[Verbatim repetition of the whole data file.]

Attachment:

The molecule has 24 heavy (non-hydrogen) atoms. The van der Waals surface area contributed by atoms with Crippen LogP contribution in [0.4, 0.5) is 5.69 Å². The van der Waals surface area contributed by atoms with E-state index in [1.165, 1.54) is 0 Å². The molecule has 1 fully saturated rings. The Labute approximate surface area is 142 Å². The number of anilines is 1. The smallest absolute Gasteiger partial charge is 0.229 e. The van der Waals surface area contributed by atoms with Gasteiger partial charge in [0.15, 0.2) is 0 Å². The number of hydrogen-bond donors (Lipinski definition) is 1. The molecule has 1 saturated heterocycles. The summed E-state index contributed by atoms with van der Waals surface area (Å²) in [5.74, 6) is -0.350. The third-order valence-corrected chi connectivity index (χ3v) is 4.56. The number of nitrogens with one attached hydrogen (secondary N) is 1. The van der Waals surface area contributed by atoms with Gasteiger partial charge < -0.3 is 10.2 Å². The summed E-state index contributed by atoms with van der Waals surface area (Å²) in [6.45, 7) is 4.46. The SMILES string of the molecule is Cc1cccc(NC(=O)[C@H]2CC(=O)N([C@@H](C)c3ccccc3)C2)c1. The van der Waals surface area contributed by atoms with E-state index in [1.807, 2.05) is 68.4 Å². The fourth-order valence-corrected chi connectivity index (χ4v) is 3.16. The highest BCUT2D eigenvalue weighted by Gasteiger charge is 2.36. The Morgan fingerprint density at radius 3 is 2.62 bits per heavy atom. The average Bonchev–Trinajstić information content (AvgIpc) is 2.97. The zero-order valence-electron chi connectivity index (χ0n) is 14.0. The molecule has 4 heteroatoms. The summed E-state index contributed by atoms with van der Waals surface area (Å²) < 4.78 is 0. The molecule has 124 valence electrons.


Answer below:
The molecule has 24 heavy (non-hydrogen) atoms. The van der Waals surface area contributed by atoms with Crippen LogP contribution in [0.4, 0.5) is 5.69 Å². The van der Waals surface area contributed by atoms with E-state index in [1.165, 1.54) is 0 Å². The molecule has 1 fully saturated rings. The Labute approximate surface area is 142 Å². The number of anilines is 1. The smallest absolute Gasteiger partial charge is 0.229 e. The van der Waals surface area contributed by atoms with Gasteiger partial charge in [0.15, 0.2) is 0 Å². The number of hydrogen-bond donors (Lipinski definition) is 1. The molecule has 1 saturated heterocycles. The summed E-state index contributed by atoms with van der Waals surface area (Å²) in [5.74, 6) is -0.350. The third-order valence-corrected chi connectivity index (χ3v) is 4.56. The number of nitrogens with one attached hydrogen (secondary N) is 1. The van der Waals surface area contributed by atoms with Gasteiger partial charge < -0.3 is 10.2 Å². The summed E-state index contributed by atoms with van der Waals surface area (Å²) in [6.45, 7) is 4.46. The SMILES string of the molecule is Cc1cccc(NC(=O)[C@H]2CC(=O)N([C@@H](C)c3ccccc3)C2)c1. The van der Waals surface area contributed by atoms with E-state index in [1.807, 2.05) is 68.4 Å². The fourth-order valence-corrected chi connectivity index (χ4v) is 3.16. The highest BCUT2D eigenvalue weighted by Gasteiger charge is 2.36. The Morgan fingerprint density at radius 3 is 2.62 bits per heavy atom. The average Bonchev–Trinajstić information content (AvgIpc) is 2.97. The zero-order valence-electron chi connectivity index (χ0n) is 14.0. The molecule has 4 heteroatoms. The summed E-state index contributed by atoms with van der Waals surface area (Å²) < 4.78 is 0. The molecule has 124 valence electrons.